August 1, 2015.
There is interest in mapping open water bodies using remote sensing data. Coverage and persistence of open water is currently a poorly measured variable due to its spatial and temporal variability across landscapes, especially in remote areas. The presence and persistence of open water is one of the primary indicators of conditions suitable for mosquito breeding habitats. Predicting the risk of mosquito caused disease outbreaks is a required step towards their control and eradication. Satellite observations can provide needed data to support agency decisions for deployment of preventative measures and control resources. This study, which will try to map open water bodies with satellite data, will be carried out using a decision tree based open source software algorithm called Random Forests to find correlations between the remote sensing data and open water bodies and their color properties. Software has been written in R to ingest data from the Landsat 7 satellite, convert it into an R data frame, input it into the Random Forest Software algorithm and output a classification of open water bodies and their color properties. Knowledge of the location and color properties of open water bodies and their dynamic nature can be used as early warning indicators for mosquito caused disease outbreaks.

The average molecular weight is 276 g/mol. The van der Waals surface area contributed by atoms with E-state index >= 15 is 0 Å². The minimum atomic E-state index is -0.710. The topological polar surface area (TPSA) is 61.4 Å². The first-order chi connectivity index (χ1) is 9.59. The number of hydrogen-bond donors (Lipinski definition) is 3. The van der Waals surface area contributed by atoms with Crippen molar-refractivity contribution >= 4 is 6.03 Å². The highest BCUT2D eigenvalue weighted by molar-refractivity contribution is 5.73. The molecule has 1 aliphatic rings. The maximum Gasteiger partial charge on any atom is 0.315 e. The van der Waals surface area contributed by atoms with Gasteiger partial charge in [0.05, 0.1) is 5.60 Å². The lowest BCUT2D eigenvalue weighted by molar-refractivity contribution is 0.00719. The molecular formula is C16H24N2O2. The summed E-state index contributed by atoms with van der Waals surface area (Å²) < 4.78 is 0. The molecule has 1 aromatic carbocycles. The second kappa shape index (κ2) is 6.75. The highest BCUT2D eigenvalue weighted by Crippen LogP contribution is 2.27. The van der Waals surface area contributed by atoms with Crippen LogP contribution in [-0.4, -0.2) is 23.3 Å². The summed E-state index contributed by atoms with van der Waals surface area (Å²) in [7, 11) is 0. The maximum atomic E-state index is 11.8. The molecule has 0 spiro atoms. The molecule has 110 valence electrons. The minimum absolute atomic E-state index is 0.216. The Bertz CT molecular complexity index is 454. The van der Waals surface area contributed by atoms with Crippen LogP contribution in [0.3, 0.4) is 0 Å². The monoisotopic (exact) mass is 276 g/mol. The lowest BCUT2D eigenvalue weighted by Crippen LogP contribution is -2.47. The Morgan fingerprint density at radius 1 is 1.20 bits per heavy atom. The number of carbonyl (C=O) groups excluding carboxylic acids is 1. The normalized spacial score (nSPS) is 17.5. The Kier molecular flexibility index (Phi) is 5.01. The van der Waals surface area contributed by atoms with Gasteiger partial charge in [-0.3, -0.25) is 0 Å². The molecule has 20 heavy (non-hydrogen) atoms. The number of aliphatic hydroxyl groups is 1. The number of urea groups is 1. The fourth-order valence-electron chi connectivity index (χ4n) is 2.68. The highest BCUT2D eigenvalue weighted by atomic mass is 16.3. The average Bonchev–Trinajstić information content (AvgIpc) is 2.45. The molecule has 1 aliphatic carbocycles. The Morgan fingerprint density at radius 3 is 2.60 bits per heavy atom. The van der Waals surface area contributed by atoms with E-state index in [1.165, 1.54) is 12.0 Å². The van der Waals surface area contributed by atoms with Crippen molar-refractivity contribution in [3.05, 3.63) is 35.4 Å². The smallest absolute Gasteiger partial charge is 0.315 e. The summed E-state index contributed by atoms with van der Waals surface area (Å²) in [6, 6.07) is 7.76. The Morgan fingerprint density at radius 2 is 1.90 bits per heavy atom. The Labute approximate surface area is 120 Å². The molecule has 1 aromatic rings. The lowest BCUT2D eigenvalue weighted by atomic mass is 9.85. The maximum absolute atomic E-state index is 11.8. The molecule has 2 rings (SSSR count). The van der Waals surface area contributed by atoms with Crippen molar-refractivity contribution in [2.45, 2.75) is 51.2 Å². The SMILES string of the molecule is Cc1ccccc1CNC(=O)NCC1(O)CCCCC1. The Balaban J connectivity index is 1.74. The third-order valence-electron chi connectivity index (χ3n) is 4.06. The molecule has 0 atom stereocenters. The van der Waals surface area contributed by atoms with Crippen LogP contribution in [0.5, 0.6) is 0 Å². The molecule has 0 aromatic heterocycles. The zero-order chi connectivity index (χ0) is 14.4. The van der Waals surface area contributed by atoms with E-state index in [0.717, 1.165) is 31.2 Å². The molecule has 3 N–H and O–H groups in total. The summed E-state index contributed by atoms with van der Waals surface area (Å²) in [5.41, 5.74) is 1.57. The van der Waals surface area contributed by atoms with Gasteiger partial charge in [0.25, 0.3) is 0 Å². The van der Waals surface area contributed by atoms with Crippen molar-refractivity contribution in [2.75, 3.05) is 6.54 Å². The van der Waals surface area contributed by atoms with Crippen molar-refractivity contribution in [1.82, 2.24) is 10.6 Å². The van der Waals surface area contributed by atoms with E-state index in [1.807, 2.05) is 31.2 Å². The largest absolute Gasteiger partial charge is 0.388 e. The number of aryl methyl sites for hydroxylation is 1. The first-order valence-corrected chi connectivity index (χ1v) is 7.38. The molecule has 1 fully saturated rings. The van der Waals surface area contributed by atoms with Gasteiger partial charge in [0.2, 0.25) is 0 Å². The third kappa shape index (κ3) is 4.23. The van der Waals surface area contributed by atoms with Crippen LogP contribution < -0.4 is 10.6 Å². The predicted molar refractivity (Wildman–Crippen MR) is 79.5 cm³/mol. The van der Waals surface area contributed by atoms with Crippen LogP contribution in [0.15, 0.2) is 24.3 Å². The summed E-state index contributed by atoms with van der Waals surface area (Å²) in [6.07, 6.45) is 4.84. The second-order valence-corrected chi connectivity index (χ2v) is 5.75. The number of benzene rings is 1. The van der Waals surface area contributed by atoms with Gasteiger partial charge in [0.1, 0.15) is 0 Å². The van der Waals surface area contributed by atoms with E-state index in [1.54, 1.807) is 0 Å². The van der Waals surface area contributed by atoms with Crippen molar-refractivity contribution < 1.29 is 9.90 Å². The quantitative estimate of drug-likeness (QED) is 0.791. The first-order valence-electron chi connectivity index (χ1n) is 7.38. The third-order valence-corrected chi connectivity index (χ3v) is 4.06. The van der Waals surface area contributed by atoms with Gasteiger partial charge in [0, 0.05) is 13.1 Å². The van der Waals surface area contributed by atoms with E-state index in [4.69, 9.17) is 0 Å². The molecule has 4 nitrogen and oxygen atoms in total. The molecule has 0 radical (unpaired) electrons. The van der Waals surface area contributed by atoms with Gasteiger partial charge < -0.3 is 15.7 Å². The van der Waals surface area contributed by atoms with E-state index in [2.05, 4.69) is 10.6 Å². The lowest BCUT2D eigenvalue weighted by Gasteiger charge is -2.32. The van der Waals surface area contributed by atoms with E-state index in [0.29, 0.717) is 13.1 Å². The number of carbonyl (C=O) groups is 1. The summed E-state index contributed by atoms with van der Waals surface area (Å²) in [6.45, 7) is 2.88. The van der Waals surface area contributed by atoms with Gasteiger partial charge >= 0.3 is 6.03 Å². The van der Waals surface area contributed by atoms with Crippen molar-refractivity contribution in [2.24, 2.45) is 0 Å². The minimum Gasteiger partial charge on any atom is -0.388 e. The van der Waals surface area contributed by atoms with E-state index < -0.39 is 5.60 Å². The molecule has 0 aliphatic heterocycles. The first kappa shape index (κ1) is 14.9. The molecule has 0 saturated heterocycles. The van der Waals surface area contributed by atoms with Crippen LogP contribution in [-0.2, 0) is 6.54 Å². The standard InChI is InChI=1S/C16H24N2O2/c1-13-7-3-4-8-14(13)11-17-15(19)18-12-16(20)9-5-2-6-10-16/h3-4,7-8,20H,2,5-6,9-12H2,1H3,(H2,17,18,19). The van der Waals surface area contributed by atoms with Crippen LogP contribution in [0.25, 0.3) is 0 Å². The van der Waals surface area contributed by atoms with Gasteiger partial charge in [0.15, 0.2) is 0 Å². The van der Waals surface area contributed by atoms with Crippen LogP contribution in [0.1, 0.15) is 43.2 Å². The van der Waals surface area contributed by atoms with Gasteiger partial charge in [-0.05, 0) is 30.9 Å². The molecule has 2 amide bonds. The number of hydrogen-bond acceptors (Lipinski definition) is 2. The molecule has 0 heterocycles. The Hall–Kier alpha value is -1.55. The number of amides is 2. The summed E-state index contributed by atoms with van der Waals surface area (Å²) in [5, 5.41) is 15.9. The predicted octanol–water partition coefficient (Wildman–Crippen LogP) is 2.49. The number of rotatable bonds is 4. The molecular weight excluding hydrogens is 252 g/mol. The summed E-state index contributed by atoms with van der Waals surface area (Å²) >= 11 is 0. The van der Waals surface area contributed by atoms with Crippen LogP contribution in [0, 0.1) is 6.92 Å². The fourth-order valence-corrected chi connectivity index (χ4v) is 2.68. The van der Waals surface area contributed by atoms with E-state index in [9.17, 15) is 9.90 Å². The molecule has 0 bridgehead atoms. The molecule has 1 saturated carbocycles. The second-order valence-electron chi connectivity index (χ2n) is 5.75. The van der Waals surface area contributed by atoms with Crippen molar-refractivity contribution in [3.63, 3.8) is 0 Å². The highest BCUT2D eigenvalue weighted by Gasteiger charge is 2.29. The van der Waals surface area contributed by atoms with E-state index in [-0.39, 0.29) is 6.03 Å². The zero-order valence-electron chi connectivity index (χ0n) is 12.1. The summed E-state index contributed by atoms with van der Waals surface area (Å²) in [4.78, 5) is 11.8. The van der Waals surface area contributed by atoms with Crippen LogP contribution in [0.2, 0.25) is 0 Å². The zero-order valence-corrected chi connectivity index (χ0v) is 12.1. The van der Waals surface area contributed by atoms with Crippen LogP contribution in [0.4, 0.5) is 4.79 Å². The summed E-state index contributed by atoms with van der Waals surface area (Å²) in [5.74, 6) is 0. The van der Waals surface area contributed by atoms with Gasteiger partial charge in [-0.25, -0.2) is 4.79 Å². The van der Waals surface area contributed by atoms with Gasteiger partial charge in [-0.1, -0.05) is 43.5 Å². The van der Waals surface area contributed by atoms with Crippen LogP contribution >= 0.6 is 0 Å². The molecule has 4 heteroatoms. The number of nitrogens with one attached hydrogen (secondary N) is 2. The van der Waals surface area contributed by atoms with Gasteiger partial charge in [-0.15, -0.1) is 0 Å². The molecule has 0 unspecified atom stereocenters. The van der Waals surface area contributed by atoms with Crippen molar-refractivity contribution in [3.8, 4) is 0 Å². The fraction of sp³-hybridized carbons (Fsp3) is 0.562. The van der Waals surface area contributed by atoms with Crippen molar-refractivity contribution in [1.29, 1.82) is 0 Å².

Applied Statistics | Categorical Data Analysis | Numerical Analysis and Scientific Computing | Optics
DR. Erika Podest
NASA Jet Propulsion Laboratory (JPL)
This material is based upon work supported by the S.D. Bechtel Jr. Foundation and is made possible with contributions from the National Science Foundation under Grant No. 1340110, Howard Hughes Medical Institute, Chevron Corporation, National Marine Sanctuary Foundation, and from the host research center. Any opinions, findings, and conclusions or recommendations expressed in this material are solely those of the authors. The STAR Program is administered by the Cal Poly Center for Excellence in STEM Education on behalf of the California State University system.